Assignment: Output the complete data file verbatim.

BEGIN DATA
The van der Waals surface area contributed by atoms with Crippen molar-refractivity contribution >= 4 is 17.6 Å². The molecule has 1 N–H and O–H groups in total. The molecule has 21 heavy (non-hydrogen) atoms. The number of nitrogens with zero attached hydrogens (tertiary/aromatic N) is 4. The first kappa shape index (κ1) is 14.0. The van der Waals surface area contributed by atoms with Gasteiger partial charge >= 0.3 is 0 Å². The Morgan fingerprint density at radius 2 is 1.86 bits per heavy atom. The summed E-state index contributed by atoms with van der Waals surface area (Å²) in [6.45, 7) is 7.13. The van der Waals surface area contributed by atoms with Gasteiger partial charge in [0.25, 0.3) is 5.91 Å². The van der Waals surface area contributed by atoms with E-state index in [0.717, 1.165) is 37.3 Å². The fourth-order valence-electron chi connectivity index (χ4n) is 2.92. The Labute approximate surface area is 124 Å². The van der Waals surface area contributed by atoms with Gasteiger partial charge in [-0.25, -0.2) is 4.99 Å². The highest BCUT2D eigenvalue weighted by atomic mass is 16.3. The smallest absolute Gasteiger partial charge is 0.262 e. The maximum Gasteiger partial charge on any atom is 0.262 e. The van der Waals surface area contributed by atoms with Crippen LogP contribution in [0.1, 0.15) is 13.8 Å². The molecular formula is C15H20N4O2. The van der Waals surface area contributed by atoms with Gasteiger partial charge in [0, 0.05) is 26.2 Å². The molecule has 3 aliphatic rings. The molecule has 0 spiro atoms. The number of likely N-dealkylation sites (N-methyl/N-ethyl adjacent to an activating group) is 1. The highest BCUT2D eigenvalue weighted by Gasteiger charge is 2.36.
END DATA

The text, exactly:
The van der Waals surface area contributed by atoms with Crippen molar-refractivity contribution >= 4 is 17.6 Å². The molecule has 1 N–H and O–H groups in total. The molecule has 21 heavy (non-hydrogen) atoms. The number of nitrogens with zero attached hydrogens (tertiary/aromatic N) is 4. The first kappa shape index (κ1) is 14.0. The van der Waals surface area contributed by atoms with Gasteiger partial charge >= 0.3 is 0 Å². The Morgan fingerprint density at radius 2 is 1.86 bits per heavy atom. The summed E-state index contributed by atoms with van der Waals surface area (Å²) in [6.45, 7) is 7.13. The van der Waals surface area contributed by atoms with Gasteiger partial charge in [0.25, 0.3) is 5.91 Å². The van der Waals surface area contributed by atoms with E-state index in [0.717, 1.165) is 37.3 Å². The fourth-order valence-electron chi connectivity index (χ4n) is 2.92. The Labute approximate surface area is 124 Å². The van der Waals surface area contributed by atoms with Gasteiger partial charge in [-0.25, -0.2) is 4.99 Å². The highest BCUT2D eigenvalue weighted by atomic mass is 16.3. The smallest absolute Gasteiger partial charge is 0.262 e. The maximum Gasteiger partial charge on any atom is 0.262 e. The van der Waals surface area contributed by atoms with Crippen LogP contribution in [0.1, 0.15) is 13.8 Å². The molecular formula is C15H20N4O2. The van der Waals surface area contributed by atoms with Gasteiger partial charge in [0, 0.05) is 26.2 Å². The molecule has 3 aliphatic rings. The molecule has 0 spiro atoms. The number of likely N-dealkylation sites (N-methyl/N-ethyl adjacent to an activating group) is 1. The highest BCUT2D eigenvalue weighted by Gasteiger charge is 2.36.